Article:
If you find yourself with $1,000 all of a sudden — or perhaps through slow consistent saving — you might be wondering: What’s next? Maybe ideas of a beach vacation are floating through your head, or maybe you’re thinking about buying yourself a big-ticket gadget like a new computer or TV. You can certainly spend your money on those things if you want, but here are 5 smart things you could do with that $1,000 right now to improve your financial well-being.

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  1. Pay off your debts

If you’re carrying any high-interest debt like a balance on your credit card, medical bills, or a personal line of credit, you should absolutely be paying it off as quickly as possible. $1,000 can go a long way toward clearing your debt, especially if you’re only making minimum monthly payments. When you pay off high-interest debt, you’re effectively getting a guaranteed return on investment for your $1,000. So, if you have $1,000 in credit card debt accruing interest at a 20% annual rate, you’ll save $200 per year in interest expenses you would have paid if you didn’t pay down that debt.

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  1. Investment and retirement plan

If you’re not maxing out your employer’s 401(k) match, you should use the $1,000 to increase your 401(k) contributions. An employer’s 401(k) match is basically free money, so don’t pass up that opportunity. You won’t be able to contribute the $1,000 directly to your 401(k). Instead, talk to your HR department and tell them you’d like to increase your withholdings so you end up contributing an extra $1,000 by the end of the year to get the full company match. (Note: Not all employers offer a 401(k) or a company match on the account). If you don’t have access to a 401(k) (or you already contribute up to the company match), you can still save for retirement using an IRA.

  1. Save for college

It’s never too early to start saving for a college education. If you have a child, or you’re planning on having one soon, consider contributing to a 529 account. You may be eligible to receive a state tax deduction on your contribution, and you’ll be able to withdraw the funds and gains tax-free for eligible expenses. The new Tax Cuts and Jobs Act expanded the eligible expenses to include private school tuition for elementary and secondary schools up to $10,000 per year. So, the sooner you get started saving in a 529 account, the more you’ll have when you want to send your kid to that expensive kindergarten.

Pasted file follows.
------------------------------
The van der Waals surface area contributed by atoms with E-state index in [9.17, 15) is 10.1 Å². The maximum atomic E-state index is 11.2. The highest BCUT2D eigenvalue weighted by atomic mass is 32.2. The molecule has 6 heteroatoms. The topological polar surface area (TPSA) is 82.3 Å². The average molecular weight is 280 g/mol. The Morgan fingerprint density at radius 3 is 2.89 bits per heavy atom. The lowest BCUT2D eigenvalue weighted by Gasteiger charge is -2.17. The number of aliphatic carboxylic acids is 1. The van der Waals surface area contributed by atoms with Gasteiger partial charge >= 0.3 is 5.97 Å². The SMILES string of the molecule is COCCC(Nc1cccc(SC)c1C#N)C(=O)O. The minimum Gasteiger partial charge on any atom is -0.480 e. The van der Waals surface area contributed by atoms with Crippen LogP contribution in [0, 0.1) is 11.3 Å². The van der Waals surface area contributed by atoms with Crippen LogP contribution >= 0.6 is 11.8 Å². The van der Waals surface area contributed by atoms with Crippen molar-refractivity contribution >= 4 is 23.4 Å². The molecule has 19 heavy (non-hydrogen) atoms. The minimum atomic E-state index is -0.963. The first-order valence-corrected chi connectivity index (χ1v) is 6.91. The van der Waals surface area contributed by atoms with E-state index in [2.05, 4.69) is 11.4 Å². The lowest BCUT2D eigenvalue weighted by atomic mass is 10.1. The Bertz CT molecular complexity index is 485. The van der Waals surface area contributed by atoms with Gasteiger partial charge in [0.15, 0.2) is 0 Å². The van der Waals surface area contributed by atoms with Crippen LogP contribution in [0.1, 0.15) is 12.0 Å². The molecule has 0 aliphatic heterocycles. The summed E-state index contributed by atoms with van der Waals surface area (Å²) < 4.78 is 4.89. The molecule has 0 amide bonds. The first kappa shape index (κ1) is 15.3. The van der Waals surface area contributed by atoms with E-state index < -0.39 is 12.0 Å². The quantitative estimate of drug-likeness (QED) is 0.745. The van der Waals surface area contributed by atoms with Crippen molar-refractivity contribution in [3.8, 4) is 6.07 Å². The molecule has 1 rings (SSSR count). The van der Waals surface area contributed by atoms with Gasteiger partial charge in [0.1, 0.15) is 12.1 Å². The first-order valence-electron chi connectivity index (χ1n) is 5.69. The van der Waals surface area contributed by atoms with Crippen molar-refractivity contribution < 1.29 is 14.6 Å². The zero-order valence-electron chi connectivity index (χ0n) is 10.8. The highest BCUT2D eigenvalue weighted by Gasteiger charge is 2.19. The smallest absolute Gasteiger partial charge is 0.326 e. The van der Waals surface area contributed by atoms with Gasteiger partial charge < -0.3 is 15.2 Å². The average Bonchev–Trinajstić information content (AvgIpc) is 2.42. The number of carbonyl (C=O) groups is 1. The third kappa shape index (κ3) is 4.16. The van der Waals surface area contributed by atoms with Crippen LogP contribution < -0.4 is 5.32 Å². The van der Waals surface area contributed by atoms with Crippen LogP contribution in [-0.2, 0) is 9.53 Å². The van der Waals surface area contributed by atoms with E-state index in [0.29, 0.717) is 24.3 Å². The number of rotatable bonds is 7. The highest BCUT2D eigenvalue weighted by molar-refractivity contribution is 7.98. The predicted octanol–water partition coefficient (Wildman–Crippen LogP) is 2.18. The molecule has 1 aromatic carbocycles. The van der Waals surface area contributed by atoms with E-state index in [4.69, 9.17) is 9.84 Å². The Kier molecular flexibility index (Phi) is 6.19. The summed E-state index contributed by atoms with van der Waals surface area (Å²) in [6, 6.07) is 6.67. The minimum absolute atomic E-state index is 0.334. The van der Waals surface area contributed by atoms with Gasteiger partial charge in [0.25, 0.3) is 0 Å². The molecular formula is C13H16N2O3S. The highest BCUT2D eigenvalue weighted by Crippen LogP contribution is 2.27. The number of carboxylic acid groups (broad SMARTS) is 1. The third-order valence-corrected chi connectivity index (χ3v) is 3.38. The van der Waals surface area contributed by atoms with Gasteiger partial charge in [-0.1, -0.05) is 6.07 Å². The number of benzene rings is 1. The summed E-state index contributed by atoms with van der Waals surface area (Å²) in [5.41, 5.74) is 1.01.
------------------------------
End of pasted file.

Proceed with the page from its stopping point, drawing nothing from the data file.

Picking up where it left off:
1. Start a business

You can start a great business these days for less than $1,000. If you really need more funding than that, use some of the $1,000 to create a stellar Kickstarter campaign to pre-sell your idea. Worst-case scenario, you’re out $1,000. But if you find success, you may be able to quit your job to pursue your passion and make way more than your $1,000 back. Com Mirza, CEO of Mirza Holdings, says he helped a friends daughter start an online consignment shop with no start-up costs whatsoever. The kid sold $19,000 worth of her friends’ clothes on Facebook within three months with minimal advertising and kept 50% of the revenue to invest back into the business. Whatever your passion there are usually plenty of ways to start a business around it with minimal costs.

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  1. Ask an expert

It’s not easy finding answers to all your financial questions by yourself. Sometimes it pays to pay an expert to answer them for you. A fee-only financial planner will give you the straight facts without trying to lead you toward products and mutual funds that pay the highest commissions. If you have some big questions about how to plan your finances around your life goals, taking the time and spending the money on a fee-only planner could be a great investment.

There’s a lot you can do with $1,000. Maybe you deserve that vacation. But it’s important to weigh the value of spending that money on yourself now, versus investing that money in your future. Whether that’s something simple like wiping out debt or prepaying big bills, or something more complicated like starting a business or making sure everything’s in order for your loved ones, it pays to think long-term.

Courtesy: www.fool.com

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